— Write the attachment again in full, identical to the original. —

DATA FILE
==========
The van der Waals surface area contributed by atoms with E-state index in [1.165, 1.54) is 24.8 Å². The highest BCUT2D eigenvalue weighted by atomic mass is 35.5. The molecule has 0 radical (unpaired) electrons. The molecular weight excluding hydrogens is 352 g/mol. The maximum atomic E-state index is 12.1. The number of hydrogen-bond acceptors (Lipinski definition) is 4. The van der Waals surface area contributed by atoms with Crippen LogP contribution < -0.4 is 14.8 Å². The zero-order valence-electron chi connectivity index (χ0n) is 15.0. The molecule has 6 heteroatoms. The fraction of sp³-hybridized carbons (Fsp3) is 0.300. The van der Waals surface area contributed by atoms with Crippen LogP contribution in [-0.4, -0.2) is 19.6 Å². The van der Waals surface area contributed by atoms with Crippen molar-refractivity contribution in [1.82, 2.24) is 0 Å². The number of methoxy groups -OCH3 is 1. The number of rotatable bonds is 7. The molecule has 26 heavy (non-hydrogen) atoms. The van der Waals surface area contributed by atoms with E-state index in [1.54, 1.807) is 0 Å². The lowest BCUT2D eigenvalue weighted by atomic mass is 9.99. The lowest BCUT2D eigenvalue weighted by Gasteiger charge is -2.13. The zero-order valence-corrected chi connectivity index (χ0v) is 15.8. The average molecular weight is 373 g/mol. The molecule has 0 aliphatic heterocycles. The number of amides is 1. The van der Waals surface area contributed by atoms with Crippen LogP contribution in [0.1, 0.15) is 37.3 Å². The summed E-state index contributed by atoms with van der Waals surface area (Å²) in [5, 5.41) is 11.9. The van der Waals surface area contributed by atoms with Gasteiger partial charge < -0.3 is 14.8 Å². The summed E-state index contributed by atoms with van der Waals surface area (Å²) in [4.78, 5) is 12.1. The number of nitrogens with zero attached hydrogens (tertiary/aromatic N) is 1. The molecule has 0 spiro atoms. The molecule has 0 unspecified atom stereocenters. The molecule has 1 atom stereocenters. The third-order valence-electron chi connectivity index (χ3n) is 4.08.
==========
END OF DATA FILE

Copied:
The van der Waals surface area contributed by atoms with E-state index in [1.165, 1.54) is 24.8 Å². The highest BCUT2D eigenvalue weighted by atomic mass is 35.5. The molecule has 0 radical (unpaired) electrons. The molecular weight excluding hydrogens is 352 g/mol. The maximum atomic E-state index is 12.1. The number of hydrogen-bond acceptors (Lipinski definition) is 4. The van der Waals surface area contributed by atoms with Crippen LogP contribution < -0.4 is 14.8 Å². The zero-order valence-electron chi connectivity index (χ0n) is 15.0. The molecule has 6 heteroatoms. The fraction of sp³-hybridized carbons (Fsp3) is 0.300. The van der Waals surface area contributed by atoms with Crippen LogP contribution in [-0.4, -0.2) is 19.6 Å². The van der Waals surface area contributed by atoms with Crippen molar-refractivity contribution in [1.82, 2.24) is 0 Å². The number of methoxy groups -OCH3 is 1. The number of rotatable bonds is 7. The molecule has 26 heavy (non-hydrogen) atoms. The van der Waals surface area contributed by atoms with E-state index in [1.54, 1.807) is 0 Å². The lowest BCUT2D eigenvalue weighted by atomic mass is 9.99. The lowest BCUT2D eigenvalue weighted by Gasteiger charge is -2.13. The zero-order valence-corrected chi connectivity index (χ0v) is 15.8. The average molecular weight is 373 g/mol. The molecule has 0 aliphatic heterocycles. The number of amides is 1. The van der Waals surface area contributed by atoms with Crippen LogP contribution in [0.1, 0.15) is 37.3 Å². The summed E-state index contributed by atoms with van der Waals surface area (Å²) in [5, 5.41) is 11.9. The van der Waals surface area contributed by atoms with Gasteiger partial charge < -0.3 is 14.8 Å². The summed E-state index contributed by atoms with van der Waals surface area (Å²) in [4.78, 5) is 12.1. The number of nitrogens with zero attached hydrogens (tertiary/aromatic N) is 1. The molecule has 0 spiro atoms. The molecule has 0 unspecified atom stereocenters. The molecule has 1 atom stereocenters. The third-order valence-electron chi connectivity index (χ3n) is 4.08.